As in the case of Rockster products, fresh ingredients are either frozen upon harvest or often processed immediately. Ingredients are subsequently heated in sealed, air tight cans, therefore there is no further nutrient loss to oxidation, retaining nutrient content (existing after processing). It is clear when discussing processing, food degradation and nutrient loss, there is a big difference between a conventionally dry extruded pet food, to that of a wet food such as Rockster; Which contains fresh ingredients, heated to minimum permitted temperature and processing times in air-tight BPA free cans. Canned pet foods also typically contain higher levels of meat protein than extruded foods and suffer less amino acid degradation and loss.

Well-sourced (Bio and Organic) fresh foods, contain a higher level of nutrients (particularly antioxidant activity), than their regular counterparts. To retain and best assimilate such nutrients up to the point of consumption, has been proven to be both a challenge and a goal. Unless we meticulously source or grow and harvest our own fresh foods, it’s not as easy to simply presume that fresh is best, even if in its original state it certainly is. Rockster uses Bio and Organic* ingredients, with such conscientious sourcing and utilisation of ingredients carrying higher nutritional value, the ‘superfood’ label frequently attached to Rockster is warranted. Whether we are talking about fresh, frozen or processed foods, Rockster represents a viable and reliable way of delivering nutrients to our dogs.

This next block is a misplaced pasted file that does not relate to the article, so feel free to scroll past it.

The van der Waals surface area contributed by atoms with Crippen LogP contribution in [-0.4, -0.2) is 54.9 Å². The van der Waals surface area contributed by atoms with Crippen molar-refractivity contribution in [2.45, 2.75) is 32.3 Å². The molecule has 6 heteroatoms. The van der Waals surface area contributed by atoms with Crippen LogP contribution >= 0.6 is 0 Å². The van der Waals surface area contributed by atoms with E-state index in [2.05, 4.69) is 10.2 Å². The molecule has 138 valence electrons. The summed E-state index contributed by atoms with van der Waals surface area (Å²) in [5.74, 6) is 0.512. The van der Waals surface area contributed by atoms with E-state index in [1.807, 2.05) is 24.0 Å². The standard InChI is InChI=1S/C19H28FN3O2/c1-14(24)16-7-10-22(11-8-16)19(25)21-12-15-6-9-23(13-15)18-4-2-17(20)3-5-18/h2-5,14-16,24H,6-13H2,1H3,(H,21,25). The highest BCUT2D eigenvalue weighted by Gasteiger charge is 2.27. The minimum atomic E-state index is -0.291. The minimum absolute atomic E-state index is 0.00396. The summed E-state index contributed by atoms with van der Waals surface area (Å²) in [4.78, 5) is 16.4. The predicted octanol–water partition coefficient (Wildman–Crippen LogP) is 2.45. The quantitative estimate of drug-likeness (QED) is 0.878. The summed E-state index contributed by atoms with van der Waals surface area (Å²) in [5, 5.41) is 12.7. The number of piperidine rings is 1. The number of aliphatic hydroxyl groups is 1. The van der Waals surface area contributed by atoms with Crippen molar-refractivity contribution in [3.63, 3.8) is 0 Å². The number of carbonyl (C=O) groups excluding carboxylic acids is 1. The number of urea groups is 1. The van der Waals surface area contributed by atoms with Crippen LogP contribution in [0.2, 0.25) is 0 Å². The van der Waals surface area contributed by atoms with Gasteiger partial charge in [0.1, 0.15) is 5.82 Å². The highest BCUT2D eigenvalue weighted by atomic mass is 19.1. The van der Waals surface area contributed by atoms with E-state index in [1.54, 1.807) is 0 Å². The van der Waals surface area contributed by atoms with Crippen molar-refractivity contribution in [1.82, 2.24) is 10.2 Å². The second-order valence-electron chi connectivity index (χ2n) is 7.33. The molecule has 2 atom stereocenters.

*Bio & Organic. The Rockster Difference

Ingredients and processing method are regulated by very strict quality control regulations.

Animals used as meat source are ethically raised and fed only bio-organic food. Certified free from exposure to chemicals, antibiotics, steroids and growth hormones.

Plant sources are grown free from exposure to chemicals and pesticides.

All ingredients are human-grade.

Graphic: Nutrient loss in fresh vs preserved fruit & vegetables.

An article by Canine Wellness Practitioner Junior Hudson, in independent nutrition consultancy with Rockster Ltd




Also in Rockster's Blog

Kona Cave's own Rockster Story
Kona Cave's own Rockster Story

July 12, 2018

Our friends at konacave.com took to Instagram to share their amazing story, and how Rockster Superfood changed their lives and made Kona a new Dog! 

Read More

My Honeymoon Rescue, By Mamma
My Honeymoon Rescue, By Mamma

May 18, 2018

It’s amazing to think that 14 years have gone by since that fateful day when The Rockster entered our lives on the steps of La Conca del Sogno during our honeymoon....

Read More

Eva and Amelia's World Review: My Rockster Story
Eva and Amelia's World Review: My Rockster Story

March 19, 2018

One of the UK's top 10 Pet Blogs, Eva & Amelia's World, is all about a girl and her Cavalier King Charles Spaniel exploring dog friendly places in London and their story is one not too dissimilar to our own...

Read More